Ages 9-12 / Middle-grade fiction / Houghton Mifflin Harcourt
Win a set of Prettiest Doll, by Gina Willner-Pardo, for your book club. Enter to win by emailing the author (please write "KidsBookclubbing" in the subject line).
I love good books. But I have a confession: I also love bad TV.
I'm kind of embarrassed about it. But here's the cool thing: watching bad TV gave me an idea for a book.
I was watching one of those shows about little girls who do beauty pageants, and I thought, What if one of those girls hated doing beauty pageants? And what if her mother wouldn't let her stop? What would she do?
Wondering about all this led me to write PRETTIEST DOLL. I fell in love with the main character, Liv Tatum, while I was writing about her. Liv lives
in Missouri and hates competing in beauty pageants, even though she always wins. When she meets fifteen-year-old Danny Jacobson, who's on the run with problems of his own, they embark on a journey that will allow her to discover what true beauty really is.
You don't have to be a beauty queen to identify with Liv's sense of being trapped, or with her frustration with a mother who refuses to see who she really is.
I hope you'll love Liv, too.
Selected by independent booksellers nationwide as an IndieBound Fall 2012 ABC New Voices Pick
"Willner-Pardo deftly captures the complexity of adolescence as these resilient teens endeavor to define their identities and establish control over their lives."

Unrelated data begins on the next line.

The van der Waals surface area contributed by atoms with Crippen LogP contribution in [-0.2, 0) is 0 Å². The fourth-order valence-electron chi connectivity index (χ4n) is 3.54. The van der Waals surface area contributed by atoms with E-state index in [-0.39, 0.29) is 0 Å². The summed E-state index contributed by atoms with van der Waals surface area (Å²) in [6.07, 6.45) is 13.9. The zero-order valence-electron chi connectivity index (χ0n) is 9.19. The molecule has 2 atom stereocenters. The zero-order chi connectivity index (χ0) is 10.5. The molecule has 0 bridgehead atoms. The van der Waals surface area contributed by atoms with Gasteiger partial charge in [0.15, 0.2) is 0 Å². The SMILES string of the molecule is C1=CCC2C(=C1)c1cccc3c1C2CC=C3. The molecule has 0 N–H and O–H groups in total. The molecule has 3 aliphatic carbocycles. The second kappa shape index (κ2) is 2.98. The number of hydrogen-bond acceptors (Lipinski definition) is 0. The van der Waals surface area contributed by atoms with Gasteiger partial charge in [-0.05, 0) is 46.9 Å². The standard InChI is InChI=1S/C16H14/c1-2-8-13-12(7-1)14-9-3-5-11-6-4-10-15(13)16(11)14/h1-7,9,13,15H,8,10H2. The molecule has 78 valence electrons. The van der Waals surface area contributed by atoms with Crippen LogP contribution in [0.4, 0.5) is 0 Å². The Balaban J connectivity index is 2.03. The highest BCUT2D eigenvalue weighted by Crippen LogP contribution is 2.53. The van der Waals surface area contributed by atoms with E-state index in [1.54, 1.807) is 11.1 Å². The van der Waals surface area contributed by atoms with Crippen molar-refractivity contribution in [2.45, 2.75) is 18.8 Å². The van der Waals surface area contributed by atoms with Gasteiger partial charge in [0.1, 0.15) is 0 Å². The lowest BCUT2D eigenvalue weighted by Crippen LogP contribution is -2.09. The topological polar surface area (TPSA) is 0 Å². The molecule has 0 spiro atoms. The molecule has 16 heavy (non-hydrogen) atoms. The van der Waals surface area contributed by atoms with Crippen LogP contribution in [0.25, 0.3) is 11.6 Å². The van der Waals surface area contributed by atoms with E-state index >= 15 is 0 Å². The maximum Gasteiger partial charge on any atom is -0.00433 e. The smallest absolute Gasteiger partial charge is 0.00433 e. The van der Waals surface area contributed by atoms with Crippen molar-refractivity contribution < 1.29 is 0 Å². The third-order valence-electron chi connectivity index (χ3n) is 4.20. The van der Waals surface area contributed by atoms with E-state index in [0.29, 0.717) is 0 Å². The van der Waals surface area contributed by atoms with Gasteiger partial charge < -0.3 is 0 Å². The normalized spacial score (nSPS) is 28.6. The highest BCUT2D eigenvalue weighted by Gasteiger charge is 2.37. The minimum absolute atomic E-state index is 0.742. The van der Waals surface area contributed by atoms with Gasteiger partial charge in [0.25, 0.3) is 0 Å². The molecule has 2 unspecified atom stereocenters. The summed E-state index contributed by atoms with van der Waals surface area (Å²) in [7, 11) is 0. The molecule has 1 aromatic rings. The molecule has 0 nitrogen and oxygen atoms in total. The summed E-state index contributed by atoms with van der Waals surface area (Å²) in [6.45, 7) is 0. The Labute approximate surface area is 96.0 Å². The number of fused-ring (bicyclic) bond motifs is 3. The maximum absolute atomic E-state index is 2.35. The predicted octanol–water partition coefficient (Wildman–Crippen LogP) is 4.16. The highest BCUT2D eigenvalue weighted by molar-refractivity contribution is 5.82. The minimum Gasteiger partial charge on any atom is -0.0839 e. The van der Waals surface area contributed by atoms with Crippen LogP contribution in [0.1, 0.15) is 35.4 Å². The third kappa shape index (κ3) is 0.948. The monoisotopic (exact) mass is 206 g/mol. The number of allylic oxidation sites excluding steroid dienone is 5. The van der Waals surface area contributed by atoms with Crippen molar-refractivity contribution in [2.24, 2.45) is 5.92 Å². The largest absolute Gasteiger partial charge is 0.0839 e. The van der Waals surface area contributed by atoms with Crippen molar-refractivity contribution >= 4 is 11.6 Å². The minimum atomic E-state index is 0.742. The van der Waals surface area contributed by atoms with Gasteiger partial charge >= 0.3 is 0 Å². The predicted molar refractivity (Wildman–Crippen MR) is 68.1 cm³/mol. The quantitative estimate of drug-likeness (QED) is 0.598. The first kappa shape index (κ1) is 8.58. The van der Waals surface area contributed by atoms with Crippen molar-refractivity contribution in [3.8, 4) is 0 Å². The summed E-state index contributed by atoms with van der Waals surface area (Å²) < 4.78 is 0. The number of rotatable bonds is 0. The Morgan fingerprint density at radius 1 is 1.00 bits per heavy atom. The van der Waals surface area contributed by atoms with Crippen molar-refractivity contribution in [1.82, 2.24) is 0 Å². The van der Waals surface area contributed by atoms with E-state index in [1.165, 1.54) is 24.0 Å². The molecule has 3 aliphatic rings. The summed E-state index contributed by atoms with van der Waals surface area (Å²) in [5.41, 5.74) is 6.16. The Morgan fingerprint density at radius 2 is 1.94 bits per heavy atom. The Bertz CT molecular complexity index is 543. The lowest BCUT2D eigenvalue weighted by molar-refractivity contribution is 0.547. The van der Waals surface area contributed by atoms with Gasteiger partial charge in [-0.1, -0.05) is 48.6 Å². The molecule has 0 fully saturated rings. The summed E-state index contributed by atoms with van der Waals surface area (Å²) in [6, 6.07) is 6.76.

1) Olivia Jane says, "It's good to be pretty. I'm really lucky." Is this true? Is it good to be pretty?
2) Olivia tells Danny that pageants "give you poise" and "make you confident." What are some of the good things about beauty pageants? What are some of the bad things?
3) At church, when Olivia's mother and her friend Trudy Dooley talk and laugh, Olivia thinks, "It was nice to see her with a friend. Suddenly I felt my lungs filling up with air, the relief of a deep breath." Why do you think Olivia feels this way?
4) Mama thinks Uncle Bread is gay, even though he isn't. Why does she think so? What does this have to do with Mama's feelings about Olivia being pretty and participating in beauty pageants?
5) Olivia tells Mama that she's "not doing pageants anymore ever again." But she ends up competing in Prettiest Doll. Why did she change her mind?
To learn more about PRETTIEST DOLL, watch a trailer, and follow author Gina Willner-Pardo on Facebook and more, visit her website
AUTHOR CALL-IN INFORMATION: Gina Willner-Pardo is happy to call-in to or Skype with your club.
Ages 9-16 / Middle-grade - YA fiction / Penguin Books for Young Readers
Win a set of RED THREAD SISTERS for your book club. Enter to win by visiting the author's website and signing up for the mailing list (please write "Kidsbookclubbing" in the subject line).
Did you ever make a promise you KNEW you had to keep?